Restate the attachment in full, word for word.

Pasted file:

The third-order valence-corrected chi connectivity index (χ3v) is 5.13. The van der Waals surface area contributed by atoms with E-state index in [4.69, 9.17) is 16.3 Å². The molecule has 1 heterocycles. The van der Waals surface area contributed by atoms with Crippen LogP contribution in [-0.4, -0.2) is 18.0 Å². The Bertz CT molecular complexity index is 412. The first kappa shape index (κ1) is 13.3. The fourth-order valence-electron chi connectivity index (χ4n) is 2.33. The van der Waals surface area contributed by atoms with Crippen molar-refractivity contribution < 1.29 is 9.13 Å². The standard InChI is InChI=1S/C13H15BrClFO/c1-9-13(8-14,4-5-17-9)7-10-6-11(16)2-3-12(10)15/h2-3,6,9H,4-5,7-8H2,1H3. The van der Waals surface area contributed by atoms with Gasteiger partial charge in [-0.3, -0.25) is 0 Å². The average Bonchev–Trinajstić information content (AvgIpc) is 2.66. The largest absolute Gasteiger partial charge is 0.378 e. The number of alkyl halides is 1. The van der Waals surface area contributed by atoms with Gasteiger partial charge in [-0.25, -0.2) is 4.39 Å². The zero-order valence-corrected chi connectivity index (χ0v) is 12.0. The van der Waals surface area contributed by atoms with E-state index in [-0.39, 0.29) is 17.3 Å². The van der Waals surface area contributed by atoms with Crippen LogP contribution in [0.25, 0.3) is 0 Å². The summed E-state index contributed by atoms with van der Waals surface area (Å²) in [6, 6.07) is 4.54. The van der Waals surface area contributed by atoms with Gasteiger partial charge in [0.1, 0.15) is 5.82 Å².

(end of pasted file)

The third-order valence-corrected chi connectivity index (χ3v) is 5.13. The van der Waals surface area contributed by atoms with E-state index in [4.69, 9.17) is 16.3 Å². The molecule has 1 heterocycles. The van der Waals surface area contributed by atoms with Crippen LogP contribution in [-0.4, -0.2) is 18.0 Å². The Bertz CT molecular complexity index is 412. The first kappa shape index (κ1) is 13.3. The fourth-order valence-electron chi connectivity index (χ4n) is 2.33. The van der Waals surface area contributed by atoms with Crippen molar-refractivity contribution < 1.29 is 9.13 Å². The standard InChI is InChI=1S/C13H15BrClFO/c1-9-13(8-14,4-5-17-9)7-10-6-11(16)2-3-12(10)15/h2-3,6,9H,4-5,7-8H2,1H3. The van der Waals surface area contributed by atoms with Gasteiger partial charge in [-0.3, -0.25) is 0 Å². The average Bonchev–Trinajstić information content (AvgIpc) is 2.66. The largest absolute Gasteiger partial charge is 0.378 e. The number of alkyl halides is 1. The van der Waals surface area contributed by atoms with Gasteiger partial charge in [-0.25, -0.2) is 4.39 Å². The zero-order valence-corrected chi connectivity index (χ0v) is 12.0. The van der Waals surface area contributed by atoms with E-state index in [-0.39, 0.29) is 17.3 Å². The van der Waals surface area contributed by atoms with Crippen LogP contribution in [0.25, 0.3) is 0 Å². The summed E-state index contributed by atoms with van der Waals surface area (Å²) in [6, 6.07) is 4.54. The van der Waals surface area contributed by atoms with Gasteiger partial charge in [0.1, 0.15) is 5.82 Å².